M. Butterfly and Angels in America are compared. Examples from the text support the position.
Although there are numerous topics for your consideration, I have listed several ideas for you to select:
One idea to compare is the use of theme. Both seem to suggest that what separates humans is less about gender and sexuality and more about our inability first to create an honest image of ourselves and then to live up to that image. Joe demonstrates this dilemma in 1.8 (1647) and 3.5 (1667). When Belize says during 3.3 (1665) that "love is very hard," he is also serves as support for Prior during his illness (2.5).
Besides MB's character transformations against cultural stereotyping, the plays also reveal how protagonists undergo psychological changes toward self affirmation.
Please notice how the characters perceive others as well as their notions of their own real identities, as they attempt to transform themselves in order to be acknowledged for who they are.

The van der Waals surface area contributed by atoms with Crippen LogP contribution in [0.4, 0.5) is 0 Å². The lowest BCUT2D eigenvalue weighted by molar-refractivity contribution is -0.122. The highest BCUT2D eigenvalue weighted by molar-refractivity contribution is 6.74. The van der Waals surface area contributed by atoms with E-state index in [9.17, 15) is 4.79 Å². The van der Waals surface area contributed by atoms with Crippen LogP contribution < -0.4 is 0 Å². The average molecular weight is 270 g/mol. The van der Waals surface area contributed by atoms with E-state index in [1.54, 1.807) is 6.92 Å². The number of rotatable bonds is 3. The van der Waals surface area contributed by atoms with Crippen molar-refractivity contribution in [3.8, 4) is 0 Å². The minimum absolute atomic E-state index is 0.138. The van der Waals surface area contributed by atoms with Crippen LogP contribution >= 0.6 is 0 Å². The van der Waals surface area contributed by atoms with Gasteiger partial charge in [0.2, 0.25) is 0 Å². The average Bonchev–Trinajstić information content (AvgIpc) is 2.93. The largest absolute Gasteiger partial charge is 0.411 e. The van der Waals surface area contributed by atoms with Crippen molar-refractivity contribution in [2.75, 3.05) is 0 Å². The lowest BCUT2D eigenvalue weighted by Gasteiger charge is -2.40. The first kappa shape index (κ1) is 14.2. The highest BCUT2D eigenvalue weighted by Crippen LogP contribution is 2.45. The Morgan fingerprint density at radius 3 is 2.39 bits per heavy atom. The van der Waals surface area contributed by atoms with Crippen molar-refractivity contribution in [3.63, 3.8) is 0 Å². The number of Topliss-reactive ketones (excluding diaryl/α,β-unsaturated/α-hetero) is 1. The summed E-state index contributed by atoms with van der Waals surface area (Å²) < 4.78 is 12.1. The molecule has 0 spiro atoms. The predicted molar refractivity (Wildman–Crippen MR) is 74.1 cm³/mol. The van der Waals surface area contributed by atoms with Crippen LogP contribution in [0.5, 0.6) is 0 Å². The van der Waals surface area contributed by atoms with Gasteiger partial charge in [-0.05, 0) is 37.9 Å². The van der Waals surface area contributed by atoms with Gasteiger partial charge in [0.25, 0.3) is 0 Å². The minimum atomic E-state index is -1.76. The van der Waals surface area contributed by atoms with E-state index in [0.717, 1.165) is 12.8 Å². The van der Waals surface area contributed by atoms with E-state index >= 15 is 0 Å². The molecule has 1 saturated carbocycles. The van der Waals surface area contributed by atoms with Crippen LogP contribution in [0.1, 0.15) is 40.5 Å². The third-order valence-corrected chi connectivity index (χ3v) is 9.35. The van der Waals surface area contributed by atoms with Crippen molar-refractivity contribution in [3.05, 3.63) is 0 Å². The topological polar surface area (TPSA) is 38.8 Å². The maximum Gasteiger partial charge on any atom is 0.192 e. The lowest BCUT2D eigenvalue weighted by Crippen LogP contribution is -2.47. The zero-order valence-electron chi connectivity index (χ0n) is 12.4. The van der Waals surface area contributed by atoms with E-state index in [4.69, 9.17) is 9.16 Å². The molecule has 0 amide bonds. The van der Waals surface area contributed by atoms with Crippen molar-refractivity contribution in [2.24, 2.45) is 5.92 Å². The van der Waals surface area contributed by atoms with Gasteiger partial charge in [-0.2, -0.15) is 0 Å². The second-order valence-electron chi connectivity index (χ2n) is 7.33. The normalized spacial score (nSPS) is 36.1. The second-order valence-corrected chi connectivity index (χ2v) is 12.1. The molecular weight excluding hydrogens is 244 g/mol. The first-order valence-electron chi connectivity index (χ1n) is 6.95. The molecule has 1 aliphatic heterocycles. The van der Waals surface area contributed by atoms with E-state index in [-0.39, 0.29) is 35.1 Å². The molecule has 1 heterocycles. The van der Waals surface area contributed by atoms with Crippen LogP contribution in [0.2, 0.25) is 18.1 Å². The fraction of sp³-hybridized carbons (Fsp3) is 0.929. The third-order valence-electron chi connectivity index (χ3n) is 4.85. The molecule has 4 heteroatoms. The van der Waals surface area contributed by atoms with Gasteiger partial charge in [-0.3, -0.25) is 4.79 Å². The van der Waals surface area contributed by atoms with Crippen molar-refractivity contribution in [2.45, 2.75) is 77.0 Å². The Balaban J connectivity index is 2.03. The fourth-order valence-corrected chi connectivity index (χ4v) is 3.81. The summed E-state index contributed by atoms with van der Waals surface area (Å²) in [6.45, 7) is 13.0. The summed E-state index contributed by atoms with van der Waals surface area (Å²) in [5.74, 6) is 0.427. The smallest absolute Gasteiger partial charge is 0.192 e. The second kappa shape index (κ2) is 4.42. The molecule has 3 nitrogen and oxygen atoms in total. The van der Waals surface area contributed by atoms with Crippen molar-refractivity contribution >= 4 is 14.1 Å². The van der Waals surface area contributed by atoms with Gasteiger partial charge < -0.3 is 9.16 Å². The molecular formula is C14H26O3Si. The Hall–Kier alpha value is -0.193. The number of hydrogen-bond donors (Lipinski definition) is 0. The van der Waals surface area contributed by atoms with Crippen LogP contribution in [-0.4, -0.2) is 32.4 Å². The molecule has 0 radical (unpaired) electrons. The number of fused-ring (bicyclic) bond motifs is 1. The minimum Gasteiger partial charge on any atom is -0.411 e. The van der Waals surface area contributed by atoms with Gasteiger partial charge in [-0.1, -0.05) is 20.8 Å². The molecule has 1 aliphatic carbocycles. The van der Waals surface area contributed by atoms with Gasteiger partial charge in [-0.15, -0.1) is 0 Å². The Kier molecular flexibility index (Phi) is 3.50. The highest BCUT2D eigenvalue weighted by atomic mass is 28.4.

M. B examines of western stereotyping of Asia and tries to fracture the butterfly myth of Asian submissiveness to western dominance.
Just as MS chatters stereotypes, you may also want to examine how Angels shatters some religious notions. Another example occurs in Angels when Harper and Prior meet in a mutual dream. Harper says, "In my church we don't believe in homosexuals." Prior then retorts, "In my church we don't believe in Mormons."
Louis also discovers Joe's religion and it sparks the end of their relationship. He says, "I don't like cults," to his Mormon lover. "The Church of Jesus Christ of Latter Day Saints is not a cult," Joe replies. Louis then replies, "Any religion that's not at least two thousand years old is a cult."
In addition, you may also want to examine that both plays offer their characters a quest for spirituality or inner fulfillment. Please ...
This posting compares and contrasts two popular plays.